When it topped the box office in its debut last weekend, “Blue Beetle” set several impressive records, becoming the first major live-action superhero film with a Latino lead as well as the first film to break past the industry-reviving “Barbenheimer” juggernaut.

It’s arguably also the first DC movie in a while to capture the spirit of family and fun that Marvel is known for, feeling like a breath of fresh air — especially for the vastly underserved Latino moviegoing public. According to UCLA’s 2023 Hollywood Diversity Report, in 2022, only 2.3% of theatrical film leads and 6.1% of streaming film leads were Latino.

To celebrate the film’s cultural impact, we reached out to Kevin Cruz Amaya, a doctoral candidate in the UCLA César E. Chávez Department of Chicana/o and Central American Studies. Born in Santa Ana, El Salvador, and raised in the Koreatown neighborhood of Los Angeles, Amaya studies the roles played by artists like Gilbert “Magu” Luján in the worldmaking impulses of the Chicano civil rights movement — and he found plenty in “Blue Beetle” to fire his imagination.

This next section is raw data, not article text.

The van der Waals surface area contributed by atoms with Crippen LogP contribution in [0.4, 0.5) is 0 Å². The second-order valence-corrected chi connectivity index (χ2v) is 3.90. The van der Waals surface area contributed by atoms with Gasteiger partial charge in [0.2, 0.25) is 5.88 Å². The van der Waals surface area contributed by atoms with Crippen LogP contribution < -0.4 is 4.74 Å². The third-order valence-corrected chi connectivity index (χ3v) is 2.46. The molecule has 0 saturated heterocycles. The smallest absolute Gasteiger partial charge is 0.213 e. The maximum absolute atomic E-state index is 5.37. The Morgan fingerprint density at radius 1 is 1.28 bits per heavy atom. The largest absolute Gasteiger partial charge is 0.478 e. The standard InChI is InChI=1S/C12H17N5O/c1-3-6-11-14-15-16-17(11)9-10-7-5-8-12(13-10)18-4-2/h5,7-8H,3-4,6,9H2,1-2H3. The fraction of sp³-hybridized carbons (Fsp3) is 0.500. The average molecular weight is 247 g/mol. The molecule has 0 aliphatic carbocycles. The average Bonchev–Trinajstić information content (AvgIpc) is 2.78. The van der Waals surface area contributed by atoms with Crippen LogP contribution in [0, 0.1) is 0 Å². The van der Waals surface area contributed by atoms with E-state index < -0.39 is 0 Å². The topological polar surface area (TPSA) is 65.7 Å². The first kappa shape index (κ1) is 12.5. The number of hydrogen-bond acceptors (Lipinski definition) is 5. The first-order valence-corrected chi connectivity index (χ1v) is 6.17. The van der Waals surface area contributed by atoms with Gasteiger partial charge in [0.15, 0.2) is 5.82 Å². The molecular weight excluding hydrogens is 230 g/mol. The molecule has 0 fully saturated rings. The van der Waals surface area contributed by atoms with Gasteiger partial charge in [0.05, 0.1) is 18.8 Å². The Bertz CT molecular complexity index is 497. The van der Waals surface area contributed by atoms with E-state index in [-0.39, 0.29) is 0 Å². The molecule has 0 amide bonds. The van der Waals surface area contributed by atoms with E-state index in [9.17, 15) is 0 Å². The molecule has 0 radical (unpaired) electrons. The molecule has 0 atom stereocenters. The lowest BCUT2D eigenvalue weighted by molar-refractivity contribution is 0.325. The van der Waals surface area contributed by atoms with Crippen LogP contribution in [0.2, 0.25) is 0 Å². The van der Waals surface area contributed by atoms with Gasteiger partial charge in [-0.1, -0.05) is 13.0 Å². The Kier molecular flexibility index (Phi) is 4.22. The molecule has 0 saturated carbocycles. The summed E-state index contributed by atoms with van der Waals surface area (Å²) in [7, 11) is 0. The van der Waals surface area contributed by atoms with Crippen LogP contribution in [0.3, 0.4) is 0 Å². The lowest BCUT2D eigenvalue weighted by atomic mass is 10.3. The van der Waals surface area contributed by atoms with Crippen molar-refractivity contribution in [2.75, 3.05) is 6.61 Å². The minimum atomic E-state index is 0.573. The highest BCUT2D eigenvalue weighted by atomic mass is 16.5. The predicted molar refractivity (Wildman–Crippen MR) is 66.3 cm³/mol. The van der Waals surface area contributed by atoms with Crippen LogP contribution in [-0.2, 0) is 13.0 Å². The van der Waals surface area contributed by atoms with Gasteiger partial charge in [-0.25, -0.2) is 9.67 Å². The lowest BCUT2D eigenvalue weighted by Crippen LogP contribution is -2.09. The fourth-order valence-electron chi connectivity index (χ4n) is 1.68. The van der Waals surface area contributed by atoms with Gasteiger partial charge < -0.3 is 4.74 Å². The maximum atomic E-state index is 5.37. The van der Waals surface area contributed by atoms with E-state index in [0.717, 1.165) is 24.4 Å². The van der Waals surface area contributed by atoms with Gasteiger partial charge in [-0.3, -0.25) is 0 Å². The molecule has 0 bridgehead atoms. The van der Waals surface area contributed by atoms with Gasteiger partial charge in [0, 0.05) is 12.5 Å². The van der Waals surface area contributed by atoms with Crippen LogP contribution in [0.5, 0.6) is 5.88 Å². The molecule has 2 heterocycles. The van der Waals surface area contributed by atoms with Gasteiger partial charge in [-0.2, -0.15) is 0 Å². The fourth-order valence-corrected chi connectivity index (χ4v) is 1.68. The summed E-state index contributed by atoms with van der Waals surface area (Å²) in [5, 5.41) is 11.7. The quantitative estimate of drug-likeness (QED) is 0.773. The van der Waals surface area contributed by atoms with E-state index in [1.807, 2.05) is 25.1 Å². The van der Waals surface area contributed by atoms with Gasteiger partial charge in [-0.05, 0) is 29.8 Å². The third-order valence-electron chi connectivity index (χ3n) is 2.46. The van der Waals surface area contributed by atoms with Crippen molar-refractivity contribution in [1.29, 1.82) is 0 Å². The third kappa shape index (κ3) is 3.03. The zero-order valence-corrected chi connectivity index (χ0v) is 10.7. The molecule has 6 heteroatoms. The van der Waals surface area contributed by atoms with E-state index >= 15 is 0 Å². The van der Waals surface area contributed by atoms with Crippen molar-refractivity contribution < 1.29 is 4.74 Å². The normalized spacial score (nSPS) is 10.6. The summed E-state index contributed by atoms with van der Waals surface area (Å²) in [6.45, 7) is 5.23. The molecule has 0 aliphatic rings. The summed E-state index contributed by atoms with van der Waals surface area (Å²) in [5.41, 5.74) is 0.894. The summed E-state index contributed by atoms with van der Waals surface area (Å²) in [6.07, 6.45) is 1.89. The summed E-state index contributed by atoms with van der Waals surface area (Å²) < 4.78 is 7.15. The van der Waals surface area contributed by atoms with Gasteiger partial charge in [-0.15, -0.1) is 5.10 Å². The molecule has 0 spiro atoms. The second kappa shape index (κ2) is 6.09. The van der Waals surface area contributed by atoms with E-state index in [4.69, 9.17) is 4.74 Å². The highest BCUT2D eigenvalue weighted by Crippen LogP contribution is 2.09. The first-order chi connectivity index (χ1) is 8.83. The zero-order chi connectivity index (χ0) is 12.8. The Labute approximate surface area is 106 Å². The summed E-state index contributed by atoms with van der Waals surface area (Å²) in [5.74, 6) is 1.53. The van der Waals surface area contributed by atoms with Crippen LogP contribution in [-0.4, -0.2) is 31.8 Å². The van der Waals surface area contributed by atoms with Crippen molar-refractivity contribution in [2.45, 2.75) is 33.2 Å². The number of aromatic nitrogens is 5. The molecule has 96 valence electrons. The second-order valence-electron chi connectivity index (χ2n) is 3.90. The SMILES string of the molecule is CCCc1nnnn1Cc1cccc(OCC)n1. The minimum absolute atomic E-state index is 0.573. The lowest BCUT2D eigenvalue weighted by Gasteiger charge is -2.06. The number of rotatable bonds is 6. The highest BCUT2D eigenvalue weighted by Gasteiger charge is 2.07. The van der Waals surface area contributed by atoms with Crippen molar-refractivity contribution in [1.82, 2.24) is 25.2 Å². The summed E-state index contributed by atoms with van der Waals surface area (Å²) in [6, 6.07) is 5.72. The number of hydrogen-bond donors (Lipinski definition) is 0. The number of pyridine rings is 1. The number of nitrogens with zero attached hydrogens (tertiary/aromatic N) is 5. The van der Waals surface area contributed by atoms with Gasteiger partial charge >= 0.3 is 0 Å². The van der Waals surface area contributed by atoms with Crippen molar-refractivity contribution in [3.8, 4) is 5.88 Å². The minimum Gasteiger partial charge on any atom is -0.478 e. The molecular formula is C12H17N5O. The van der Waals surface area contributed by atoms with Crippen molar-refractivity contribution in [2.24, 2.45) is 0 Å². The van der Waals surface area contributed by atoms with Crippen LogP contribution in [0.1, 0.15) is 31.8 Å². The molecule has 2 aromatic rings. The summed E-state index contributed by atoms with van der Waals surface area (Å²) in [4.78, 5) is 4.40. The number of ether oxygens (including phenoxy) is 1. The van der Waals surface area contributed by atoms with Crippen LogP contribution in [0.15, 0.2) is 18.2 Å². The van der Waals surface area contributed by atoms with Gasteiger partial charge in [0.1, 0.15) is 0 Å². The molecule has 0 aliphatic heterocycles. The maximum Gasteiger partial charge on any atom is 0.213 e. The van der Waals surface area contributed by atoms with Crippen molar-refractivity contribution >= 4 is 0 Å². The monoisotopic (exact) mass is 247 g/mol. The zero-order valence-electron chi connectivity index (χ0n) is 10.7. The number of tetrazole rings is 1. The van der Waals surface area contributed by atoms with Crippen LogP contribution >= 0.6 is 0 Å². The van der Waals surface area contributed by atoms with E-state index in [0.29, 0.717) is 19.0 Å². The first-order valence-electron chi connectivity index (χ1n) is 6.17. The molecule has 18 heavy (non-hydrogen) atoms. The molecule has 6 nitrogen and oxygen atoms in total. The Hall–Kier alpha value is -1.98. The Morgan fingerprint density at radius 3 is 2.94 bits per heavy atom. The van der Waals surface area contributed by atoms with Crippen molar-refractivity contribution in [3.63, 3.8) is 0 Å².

In the fifth installment of the UCLA College video series “Silly Questions, Smart Bruins,” Amaya explains why inclusivity is crucial to superhero films, why we need an origin story for Jaime Reyes’ abuela and why the Blue Beetle could win any bug-themed brawl, antennae down.

(Watch the first, second, third and fourth installments of “Silly Questions, Smart Bruins.”)